Most children who live far from ground zero aren't dealing with the same kind of Sept. 11 trauma as kids in New York City or Washington, D.C.
But as the anniversary of the attacks nears, South Sound youngsters may still need an emotional booster shot from parents as they navigate school discussions, community memorial events and saturation TV coverage.
Mental health experts say talking to children about their feelings can help them cope with their anxieties.
"Allow children to talk and express their emotions," advises Monica Marshall, director of children's mental health for the National Mental Health Association. "It's more helpful to prepare kids for what they're going to be feeling than having to react to feelings later."
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Bill DeWitt, a mental health counselor at the Child and Family Guidance Clinic in Tacoma, advises parents to assess their child's vulnerability to emotional distress.
"If you think your child is vulnerable to anxiety issues, it might be best to keep them away from the TV set," he said.
Marshall said kids who watch television coverage or hear about the Sept. 11 catastrophe at school may internalize the message that the world is a bad place.
"We need to reassure them that it is not," she said. She suggests showing children the positives - heroism, volunteer efforts - that grew out of the tragedy.
DeWitt said he and his colleagues dealt with a few isolated cases of clients distressed over Sept. 11 events last year. But he said that the anniversary doesn't seem to be prompting large numbers of requests for more help.
Families need to be aware that other issues - such as a divorce, illness or death in the family - can make children vulnerable to the powerful feelings raised by the Sept. 11 anniversary.
"There's a tendency to dismiss children's feelings, thinking (downplaying it) will make them feel better," DeWitt said.
Children who haven't endured recent trauma still may need help understanding their emotions as the anniversary is marked.
"I don't think anybody is exempt from the experience, no matter how close or far," Marshall said. It's a matter of degree.
What about kids who don't say much of anything about Sept. 11? Should parents bring it up?
"I think it's OK to gently bring it up," DeWitt said. "Ask, 'How are you feeling today? Do you know what day it is? Are you upset in any way?' But I wouldn't force them to talk about it."
Instead, he said, make it clear that you have feelings about Sept. 11, and that you're available to talk when your child is ready.
"It's an opportunity to teach your children to be more emotionally intelligent, to help them in expressing feelings and help them recognize how others feel," DeWitt said.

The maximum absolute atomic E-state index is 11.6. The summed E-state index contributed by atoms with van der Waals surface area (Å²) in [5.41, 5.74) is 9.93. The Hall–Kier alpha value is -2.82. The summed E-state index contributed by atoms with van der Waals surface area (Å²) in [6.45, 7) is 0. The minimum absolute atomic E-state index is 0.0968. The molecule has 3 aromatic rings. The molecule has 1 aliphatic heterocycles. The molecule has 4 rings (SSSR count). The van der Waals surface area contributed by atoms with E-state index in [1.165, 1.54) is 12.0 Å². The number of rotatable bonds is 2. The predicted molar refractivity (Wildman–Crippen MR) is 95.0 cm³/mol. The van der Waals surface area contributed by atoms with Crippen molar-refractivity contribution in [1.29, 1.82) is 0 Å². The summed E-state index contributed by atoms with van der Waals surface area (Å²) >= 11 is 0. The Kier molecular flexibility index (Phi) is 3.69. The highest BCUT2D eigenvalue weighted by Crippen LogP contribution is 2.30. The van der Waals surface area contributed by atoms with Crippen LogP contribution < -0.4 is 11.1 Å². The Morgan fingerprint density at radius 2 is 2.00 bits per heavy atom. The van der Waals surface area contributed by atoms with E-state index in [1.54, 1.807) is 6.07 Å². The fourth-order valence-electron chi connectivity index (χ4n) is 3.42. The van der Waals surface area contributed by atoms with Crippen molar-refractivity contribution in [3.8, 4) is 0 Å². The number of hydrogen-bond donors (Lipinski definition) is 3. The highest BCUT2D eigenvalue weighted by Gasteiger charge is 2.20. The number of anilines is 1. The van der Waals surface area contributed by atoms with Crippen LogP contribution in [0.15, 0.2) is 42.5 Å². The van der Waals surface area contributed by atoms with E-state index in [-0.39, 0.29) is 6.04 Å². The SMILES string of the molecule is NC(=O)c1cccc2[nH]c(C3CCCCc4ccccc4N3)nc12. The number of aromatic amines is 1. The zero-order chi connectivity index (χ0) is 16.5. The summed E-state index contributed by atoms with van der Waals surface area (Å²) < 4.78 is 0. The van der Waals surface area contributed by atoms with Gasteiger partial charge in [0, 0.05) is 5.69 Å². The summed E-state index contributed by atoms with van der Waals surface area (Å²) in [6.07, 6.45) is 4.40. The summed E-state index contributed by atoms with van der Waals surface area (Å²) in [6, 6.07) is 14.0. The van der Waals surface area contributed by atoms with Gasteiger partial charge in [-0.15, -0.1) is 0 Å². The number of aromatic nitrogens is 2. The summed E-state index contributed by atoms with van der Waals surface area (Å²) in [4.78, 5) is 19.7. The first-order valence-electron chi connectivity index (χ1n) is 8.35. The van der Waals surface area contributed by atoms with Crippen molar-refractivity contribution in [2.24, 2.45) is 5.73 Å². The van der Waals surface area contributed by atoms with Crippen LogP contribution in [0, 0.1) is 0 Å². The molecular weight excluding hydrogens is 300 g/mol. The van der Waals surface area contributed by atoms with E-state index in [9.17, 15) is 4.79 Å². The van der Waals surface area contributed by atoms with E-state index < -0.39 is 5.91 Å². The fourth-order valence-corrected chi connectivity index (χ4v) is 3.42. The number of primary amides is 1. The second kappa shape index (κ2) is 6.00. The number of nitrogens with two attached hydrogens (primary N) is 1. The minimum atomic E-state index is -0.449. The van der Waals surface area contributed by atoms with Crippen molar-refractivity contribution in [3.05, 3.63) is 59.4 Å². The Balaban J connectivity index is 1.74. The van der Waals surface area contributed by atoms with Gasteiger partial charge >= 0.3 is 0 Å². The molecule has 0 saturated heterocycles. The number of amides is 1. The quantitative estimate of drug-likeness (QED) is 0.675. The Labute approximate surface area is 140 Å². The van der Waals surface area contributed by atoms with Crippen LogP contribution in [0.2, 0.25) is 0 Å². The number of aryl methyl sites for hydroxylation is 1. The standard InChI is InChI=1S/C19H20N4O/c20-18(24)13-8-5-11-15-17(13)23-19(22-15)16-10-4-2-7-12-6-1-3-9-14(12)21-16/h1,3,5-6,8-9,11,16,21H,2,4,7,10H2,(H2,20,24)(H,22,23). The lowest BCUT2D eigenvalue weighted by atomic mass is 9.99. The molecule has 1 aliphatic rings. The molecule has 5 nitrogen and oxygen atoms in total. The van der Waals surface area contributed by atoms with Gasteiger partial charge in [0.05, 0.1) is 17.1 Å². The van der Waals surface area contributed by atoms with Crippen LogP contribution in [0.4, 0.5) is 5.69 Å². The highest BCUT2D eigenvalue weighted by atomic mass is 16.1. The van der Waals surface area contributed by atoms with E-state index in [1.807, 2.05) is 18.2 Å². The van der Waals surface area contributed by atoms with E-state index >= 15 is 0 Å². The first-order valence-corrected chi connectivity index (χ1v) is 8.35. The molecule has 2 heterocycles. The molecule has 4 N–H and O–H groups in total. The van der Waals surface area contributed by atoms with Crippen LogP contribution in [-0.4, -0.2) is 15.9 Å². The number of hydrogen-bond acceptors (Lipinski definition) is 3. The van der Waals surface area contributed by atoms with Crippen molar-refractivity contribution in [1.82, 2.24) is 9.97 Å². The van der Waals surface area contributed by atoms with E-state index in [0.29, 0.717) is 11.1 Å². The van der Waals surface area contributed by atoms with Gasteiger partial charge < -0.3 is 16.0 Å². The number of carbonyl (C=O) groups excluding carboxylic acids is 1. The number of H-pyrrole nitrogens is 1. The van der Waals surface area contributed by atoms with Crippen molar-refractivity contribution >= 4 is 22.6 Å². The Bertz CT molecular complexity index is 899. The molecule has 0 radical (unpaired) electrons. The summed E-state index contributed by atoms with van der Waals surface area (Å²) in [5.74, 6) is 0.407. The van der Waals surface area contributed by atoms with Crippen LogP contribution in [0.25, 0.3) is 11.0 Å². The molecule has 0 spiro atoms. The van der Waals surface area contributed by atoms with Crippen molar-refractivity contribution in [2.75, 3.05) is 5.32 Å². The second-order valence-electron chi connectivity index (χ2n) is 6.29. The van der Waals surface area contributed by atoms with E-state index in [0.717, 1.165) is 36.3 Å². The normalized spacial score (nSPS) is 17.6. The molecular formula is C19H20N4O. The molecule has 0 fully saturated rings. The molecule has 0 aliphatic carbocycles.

Several organizations, including the National Mental Health Association, the American Academy of Pediatrics and Mary Bridge Children's Hospital, have published tips to help parents and others who work with children. Among them:
•Take care of yourself. Children model their behavior on the adults around them. If you need to talk about your anxiety, find a friend, family member, religious adviser or professional counselor.
•Avoid or limit TV viewing, especially for younger children. When older kids watch TV, try to watch with them and discuss how it makes your child feel.
•Acknowledge that bad things happen even to good people and we can't always explain why. Tell children it's difficult for you to understand.
•Encourage your child to ask questions, and answer them directly. Take cues from your child as to how much information to provide. Generally, older children want and will benefit from more information.
•Don't force the issue. Extend multiple invitations to talk and wait for your child to accept them.
•Reassure children that steps are being taken to keep them safe. Maintaining your routine adds to a child's sense of security.
•Be sensitive to your child's fears. Some may fear another attack, others may be afraid to fly.
•Help your child identify ways he or she can help those who were directly affected by the tragedy.
•Work with your child's school. Find out what is discussed in the classroom, the types of news coverage shared at school and what school resources are available for your child.
•Avoid prejudice. Make a distinction between terrorists and others who share that ethnic or religious background but are not terrorists.
Debbie Cafazzo: 253-597-8635
On the Net:
• If you or your children need help finding emotional support, contact the National Mental Health Association: 1-800-969-NMHA (1-800-969-6642).